EL PASO, Texas (KTSM) – Make no mistake: Playing Division I FBS football is very difficult and every program has its ways of identifying the weak links.
To open fall camp, UTEP tests its players conditioning, mental toughness and intestinal fortitude with the 300-yard shuttle test. It’s simple: five 60 yard sprints, then a two-minute break, then five more 60-yard sprints.
“Its the roughest day of the year. It’s very painful; excruciating pain after,” said quarterback Calvin Brownholtz.
Iowa’s Hayden Fry was the originator; Bill Snyder took it to Kansas State, and Dana Dimel has now adopted it with the Miners. Each position group has a different time it has to make; their two runs are averaged out to equal a final score.
“How hard can you go close to maximal effort and then recover quickly and go again? It’s just like they do on the football field,” said strength and conditioning coach, Kevin Schadt.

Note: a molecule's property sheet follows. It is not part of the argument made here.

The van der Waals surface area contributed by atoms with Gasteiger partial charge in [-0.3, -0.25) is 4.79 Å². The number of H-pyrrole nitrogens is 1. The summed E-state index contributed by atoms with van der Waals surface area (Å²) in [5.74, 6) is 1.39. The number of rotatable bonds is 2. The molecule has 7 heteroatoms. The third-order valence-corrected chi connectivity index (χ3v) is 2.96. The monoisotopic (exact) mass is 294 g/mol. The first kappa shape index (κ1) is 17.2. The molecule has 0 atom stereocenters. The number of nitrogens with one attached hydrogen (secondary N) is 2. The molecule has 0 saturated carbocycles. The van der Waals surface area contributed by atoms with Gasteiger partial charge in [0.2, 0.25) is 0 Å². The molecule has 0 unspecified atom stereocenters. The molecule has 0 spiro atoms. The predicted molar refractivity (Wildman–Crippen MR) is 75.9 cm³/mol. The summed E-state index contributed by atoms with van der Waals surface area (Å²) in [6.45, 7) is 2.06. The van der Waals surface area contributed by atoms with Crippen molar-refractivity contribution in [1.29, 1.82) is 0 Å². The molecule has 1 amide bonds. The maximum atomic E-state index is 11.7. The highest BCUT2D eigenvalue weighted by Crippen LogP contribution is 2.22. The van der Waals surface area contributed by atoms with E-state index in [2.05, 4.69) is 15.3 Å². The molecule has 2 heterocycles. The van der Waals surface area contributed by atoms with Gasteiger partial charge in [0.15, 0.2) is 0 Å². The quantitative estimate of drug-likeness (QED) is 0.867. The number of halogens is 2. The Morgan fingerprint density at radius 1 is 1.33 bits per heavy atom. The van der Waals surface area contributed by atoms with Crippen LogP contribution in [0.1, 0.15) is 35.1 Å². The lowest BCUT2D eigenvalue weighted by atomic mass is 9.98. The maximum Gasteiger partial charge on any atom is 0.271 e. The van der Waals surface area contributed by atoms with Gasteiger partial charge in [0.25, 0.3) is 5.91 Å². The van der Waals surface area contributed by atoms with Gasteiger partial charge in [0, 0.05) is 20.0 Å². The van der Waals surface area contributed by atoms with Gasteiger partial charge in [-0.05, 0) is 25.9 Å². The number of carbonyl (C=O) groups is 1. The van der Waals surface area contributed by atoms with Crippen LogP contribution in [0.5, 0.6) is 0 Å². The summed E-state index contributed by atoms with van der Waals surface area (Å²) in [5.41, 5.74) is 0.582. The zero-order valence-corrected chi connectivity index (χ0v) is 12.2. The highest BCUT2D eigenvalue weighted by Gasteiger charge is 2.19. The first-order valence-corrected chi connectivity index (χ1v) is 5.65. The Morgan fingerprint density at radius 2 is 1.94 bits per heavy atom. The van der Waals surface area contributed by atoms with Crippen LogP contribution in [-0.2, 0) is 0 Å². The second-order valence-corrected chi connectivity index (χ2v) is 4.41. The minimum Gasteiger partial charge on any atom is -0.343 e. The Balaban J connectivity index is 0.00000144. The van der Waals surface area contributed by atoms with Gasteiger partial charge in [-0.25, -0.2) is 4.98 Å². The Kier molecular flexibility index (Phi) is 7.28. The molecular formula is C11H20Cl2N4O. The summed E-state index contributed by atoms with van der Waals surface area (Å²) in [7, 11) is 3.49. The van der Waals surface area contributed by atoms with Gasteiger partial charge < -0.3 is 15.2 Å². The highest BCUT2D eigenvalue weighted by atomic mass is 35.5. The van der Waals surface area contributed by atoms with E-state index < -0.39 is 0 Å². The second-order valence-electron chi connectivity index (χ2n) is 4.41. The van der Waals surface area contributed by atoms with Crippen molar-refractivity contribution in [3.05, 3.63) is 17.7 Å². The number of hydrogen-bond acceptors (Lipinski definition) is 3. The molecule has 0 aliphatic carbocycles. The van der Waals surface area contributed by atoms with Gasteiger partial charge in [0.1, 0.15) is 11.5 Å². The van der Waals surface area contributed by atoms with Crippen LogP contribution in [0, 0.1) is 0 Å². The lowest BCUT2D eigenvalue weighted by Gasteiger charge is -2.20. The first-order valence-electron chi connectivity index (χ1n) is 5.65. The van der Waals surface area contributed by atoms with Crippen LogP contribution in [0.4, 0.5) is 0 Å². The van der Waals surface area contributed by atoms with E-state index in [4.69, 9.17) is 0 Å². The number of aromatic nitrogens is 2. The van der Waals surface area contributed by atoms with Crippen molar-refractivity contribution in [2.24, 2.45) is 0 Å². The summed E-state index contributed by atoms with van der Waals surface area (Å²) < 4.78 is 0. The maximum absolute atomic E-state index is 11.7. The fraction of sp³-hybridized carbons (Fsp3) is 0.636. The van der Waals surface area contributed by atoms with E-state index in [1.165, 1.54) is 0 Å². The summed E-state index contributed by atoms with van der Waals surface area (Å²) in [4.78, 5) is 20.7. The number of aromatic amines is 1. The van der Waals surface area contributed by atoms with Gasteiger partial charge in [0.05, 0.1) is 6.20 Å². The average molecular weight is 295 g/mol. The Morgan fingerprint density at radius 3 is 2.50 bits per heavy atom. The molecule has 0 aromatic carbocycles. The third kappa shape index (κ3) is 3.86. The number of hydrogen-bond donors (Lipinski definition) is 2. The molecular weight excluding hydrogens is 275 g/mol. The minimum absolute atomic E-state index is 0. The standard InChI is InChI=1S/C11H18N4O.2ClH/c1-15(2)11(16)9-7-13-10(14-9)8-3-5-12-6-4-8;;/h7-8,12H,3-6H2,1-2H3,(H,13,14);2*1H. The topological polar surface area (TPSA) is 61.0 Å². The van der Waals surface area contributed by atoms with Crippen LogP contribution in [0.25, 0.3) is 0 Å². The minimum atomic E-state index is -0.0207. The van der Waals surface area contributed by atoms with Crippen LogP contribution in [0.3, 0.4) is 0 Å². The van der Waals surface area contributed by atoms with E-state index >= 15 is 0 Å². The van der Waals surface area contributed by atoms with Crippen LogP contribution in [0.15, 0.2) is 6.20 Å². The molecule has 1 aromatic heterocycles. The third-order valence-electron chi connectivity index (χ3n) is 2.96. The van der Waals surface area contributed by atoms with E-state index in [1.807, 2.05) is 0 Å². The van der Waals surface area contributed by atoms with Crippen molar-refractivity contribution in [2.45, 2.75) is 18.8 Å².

Defensive backs, running backs and wide receivers must average a time under 45 seconds; quarterbacks, tight ends, linebackers and specialists in 48-49 seconds; defensive ends in 50 seconds; defensive tackles in 54 seconds; and offensive linemen in 56 seconds.
“One of our players last year that had been through it at Kansas State (Walter Neil) said that if you pass this test, you’ll be successful in life. That’s how much of a test of your integrity it is,” said Dimel, who, interestingly enough, has never actually run the test himself.
Those who don’t make their times have extra conditioning throughout fall camp. KTSM 9 Sports Director elected to attempt to complete the timed trial himself on Thursday, and was able to pass the offensive lineman mark.